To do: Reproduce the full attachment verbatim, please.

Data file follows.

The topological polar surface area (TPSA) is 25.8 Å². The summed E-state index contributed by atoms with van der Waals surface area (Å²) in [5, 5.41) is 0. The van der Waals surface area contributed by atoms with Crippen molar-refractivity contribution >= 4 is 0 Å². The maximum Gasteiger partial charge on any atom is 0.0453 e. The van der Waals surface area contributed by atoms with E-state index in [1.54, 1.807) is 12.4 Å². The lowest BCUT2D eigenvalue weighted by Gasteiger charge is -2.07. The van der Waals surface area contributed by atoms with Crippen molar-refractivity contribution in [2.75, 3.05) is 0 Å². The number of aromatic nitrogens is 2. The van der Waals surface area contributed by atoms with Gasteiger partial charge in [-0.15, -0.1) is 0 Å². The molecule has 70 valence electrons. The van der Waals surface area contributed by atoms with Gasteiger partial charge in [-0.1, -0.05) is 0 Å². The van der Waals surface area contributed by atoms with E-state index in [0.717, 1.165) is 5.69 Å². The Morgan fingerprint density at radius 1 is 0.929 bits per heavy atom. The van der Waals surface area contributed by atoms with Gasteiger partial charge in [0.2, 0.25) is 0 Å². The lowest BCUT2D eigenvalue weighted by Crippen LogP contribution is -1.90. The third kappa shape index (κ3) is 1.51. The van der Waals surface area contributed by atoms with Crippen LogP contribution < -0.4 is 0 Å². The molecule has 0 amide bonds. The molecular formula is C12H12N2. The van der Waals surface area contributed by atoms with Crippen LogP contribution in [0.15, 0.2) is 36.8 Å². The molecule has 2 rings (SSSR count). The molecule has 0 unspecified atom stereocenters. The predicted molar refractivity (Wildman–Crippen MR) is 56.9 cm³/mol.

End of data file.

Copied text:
The topological polar surface area (TPSA) is 25.8 Å². The summed E-state index contributed by atoms with van der Waals surface area (Å²) in [5, 5.41) is 0. The van der Waals surface area contributed by atoms with Crippen molar-refractivity contribution >= 4 is 0 Å². The maximum Gasteiger partial charge on any atom is 0.0453 e. The van der Waals surface area contributed by atoms with E-state index in [1.54, 1.807) is 12.4 Å². The lowest BCUT2D eigenvalue weighted by Gasteiger charge is -2.07. The van der Waals surface area contributed by atoms with Crippen molar-refractivity contribution in [2.75, 3.05) is 0 Å². The number of aromatic nitrogens is 2. The van der Waals surface area contributed by atoms with Gasteiger partial charge in [-0.15, -0.1) is 0 Å². The molecule has 70 valence electrons. The van der Waals surface area contributed by atoms with Gasteiger partial charge in [-0.1, -0.05) is 0 Å². The van der Waals surface area contributed by atoms with E-state index in [0.717, 1.165) is 5.69 Å². The Morgan fingerprint density at radius 1 is 0.929 bits per heavy atom. The van der Waals surface area contributed by atoms with Gasteiger partial charge in [0.2, 0.25) is 0 Å². The lowest BCUT2D eigenvalue weighted by Crippen LogP contribution is -1.90. The third kappa shape index (κ3) is 1.51. The van der Waals surface area contributed by atoms with Crippen LogP contribution < -0.4 is 0 Å². The molecule has 0 amide bonds. The molecular formula is C12H12N2. The van der Waals surface area contributed by atoms with Crippen LogP contribution in [0.15, 0.2) is 36.8 Å². The molecule has 2 rings (SSSR count). The molecule has 0 unspecified atom stereocenters. The predicted molar refractivity (Wildman–Crippen MR) is 56.9 cm³/mol.